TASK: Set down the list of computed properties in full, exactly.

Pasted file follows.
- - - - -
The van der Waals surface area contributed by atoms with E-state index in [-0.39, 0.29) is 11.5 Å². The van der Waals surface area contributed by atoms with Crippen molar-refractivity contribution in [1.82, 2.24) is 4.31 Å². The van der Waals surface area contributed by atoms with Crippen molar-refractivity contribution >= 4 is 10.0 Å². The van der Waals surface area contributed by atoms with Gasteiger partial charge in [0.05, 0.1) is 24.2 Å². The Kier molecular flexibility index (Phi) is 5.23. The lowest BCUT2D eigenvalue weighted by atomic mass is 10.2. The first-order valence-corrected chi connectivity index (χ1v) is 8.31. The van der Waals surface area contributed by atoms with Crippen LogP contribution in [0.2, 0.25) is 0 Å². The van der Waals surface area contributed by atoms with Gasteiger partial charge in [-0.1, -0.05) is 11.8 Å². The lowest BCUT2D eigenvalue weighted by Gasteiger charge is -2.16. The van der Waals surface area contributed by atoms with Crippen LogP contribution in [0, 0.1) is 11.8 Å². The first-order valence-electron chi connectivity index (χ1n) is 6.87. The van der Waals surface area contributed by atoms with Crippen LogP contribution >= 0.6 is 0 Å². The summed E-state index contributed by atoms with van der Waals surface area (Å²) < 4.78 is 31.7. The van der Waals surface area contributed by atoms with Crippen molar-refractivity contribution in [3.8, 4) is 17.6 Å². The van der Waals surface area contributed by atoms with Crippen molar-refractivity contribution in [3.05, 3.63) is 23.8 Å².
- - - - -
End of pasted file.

The van der Waals surface area contributed by atoms with E-state index in [-0.39, 0.29) is 11.5 Å². The van der Waals surface area contributed by atoms with Crippen molar-refractivity contribution in [1.82, 2.24) is 4.31 Å². The van der Waals surface area contributed by atoms with Crippen molar-refractivity contribution >= 4 is 10.0 Å². The van der Waals surface area contributed by atoms with Gasteiger partial charge in [0.05, 0.1) is 24.2 Å². The Kier molecular flexibility index (Phi) is 5.23. The lowest BCUT2D eigenvalue weighted by atomic mass is 10.2. The first-order valence-corrected chi connectivity index (χ1v) is 8.31. The van der Waals surface area contributed by atoms with Crippen LogP contribution in [0.2, 0.25) is 0 Å². The van der Waals surface area contributed by atoms with Gasteiger partial charge in [-0.1, -0.05) is 11.8 Å². The lowest BCUT2D eigenvalue weighted by Gasteiger charge is -2.16. The van der Waals surface area contributed by atoms with Crippen LogP contribution in [0, 0.1) is 11.8 Å². The first-order valence-electron chi connectivity index (χ1n) is 6.87. The van der Waals surface area contributed by atoms with Crippen LogP contribution >= 0.6 is 0 Å². The summed E-state index contributed by atoms with van der Waals surface area (Å²) < 4.78 is 31.7. The van der Waals surface area contributed by atoms with Crippen molar-refractivity contribution in [3.8, 4) is 17.6 Å². The van der Waals surface area contributed by atoms with Crippen molar-refractivity contribution in [3.05, 3.63) is 23.8 Å².